How has Gucci's communication changed since Alessandro Michele's departure?

Beyond the show and the re-see of the collection, the fundamental spirit of the strategy implemented by Gucci was that of a return to reality, concreteness and authenticity - all things that reveal their value over time and whose impression is less immediate and stunning but also less superficial. But the subtlety is to be admired: literally every party-goer at fashion week was talking, in the aftermath of Gucci's after-party, about how the brand had been the only one not to lock its celebrity guests in a privè aquarium. A move that was perhaps imperceptible but fundamental, since it signals to insiders how the brand's exclusivity is now communicable, visible but not noticeable, as we used to say. The video of Paul Mescal, Jessica Chastain and Ayo Edibiri dancing at the party with the rest of the audience did more to publicise the brand and its positive attitude than any press statement: stars had literally descended from the sky. Of course, it didn't stop there.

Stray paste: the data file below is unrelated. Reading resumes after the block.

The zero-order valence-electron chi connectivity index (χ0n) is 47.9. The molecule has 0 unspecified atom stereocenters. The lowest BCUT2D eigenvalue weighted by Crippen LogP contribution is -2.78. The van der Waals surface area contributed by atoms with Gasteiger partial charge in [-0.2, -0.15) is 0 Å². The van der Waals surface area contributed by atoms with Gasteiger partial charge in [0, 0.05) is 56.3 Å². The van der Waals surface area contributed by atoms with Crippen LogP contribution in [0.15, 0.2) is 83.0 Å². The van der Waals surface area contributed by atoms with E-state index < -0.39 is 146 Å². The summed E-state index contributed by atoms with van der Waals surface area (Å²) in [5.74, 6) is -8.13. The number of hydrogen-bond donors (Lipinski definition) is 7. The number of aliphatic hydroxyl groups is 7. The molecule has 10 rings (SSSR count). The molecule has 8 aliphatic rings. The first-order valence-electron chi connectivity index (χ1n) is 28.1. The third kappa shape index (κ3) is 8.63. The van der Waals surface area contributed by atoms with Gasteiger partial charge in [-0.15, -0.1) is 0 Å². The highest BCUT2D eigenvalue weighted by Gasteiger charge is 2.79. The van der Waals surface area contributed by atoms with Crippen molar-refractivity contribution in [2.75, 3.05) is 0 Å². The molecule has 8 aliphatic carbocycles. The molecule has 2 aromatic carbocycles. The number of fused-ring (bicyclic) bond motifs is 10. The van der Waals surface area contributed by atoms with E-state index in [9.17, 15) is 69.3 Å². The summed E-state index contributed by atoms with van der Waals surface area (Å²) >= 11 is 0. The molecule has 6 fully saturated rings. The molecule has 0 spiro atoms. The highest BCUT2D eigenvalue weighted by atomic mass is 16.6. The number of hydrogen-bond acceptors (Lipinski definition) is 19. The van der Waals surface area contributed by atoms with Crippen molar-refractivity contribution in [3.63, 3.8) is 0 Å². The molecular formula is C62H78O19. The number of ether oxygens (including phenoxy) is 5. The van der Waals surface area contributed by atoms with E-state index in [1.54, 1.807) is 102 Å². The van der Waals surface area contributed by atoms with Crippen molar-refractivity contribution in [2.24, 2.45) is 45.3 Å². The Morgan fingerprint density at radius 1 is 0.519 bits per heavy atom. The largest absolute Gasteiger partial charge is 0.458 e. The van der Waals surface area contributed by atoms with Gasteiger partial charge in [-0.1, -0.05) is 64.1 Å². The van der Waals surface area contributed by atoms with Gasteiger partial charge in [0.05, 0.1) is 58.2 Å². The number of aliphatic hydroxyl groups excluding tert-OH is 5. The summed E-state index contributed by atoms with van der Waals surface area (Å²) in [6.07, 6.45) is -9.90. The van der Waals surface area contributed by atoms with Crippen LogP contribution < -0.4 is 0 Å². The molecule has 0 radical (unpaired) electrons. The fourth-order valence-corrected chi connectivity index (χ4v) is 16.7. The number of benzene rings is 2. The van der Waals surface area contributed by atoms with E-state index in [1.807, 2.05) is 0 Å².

Is Rosso Ancora a successful strategy?

From the trams to the newsstands covered in the brand's Rosso Ancora (a colour, by the way, taken from the upholstery of the Savoy Hotel where Guccio Gucci had his own enlightenment on the founding of the brand), passing through the ice-cream parlours, the pop-up gallery in Brera and even the bottles of Franciacorta with logos at the after-party, everything falls within a participatory and experiential dimension that, without using too many big words, continues to refer to a rediscovered authenticity of the brand that has descended from its philosophical empyrean to cling to the side of real people. Not that it wasn't before, but there is a new creative director now, a new era of the brand has begun and it needs to be signalled in a real way. The fact that the content of the message is this concreteness certainly helps to deliver the message. A need for concreteness that is even expressed in the metaverse, the realm of the virtual par excellence: the brand has put accessibility first by making the show available on three different platforms simultaneously. As for the fruits of this strategy, there is no doubt that it will take time, but they will not be long in coming. After all, Rome was not built in a day, but the message is unequivocal: Gucci is still Gucci.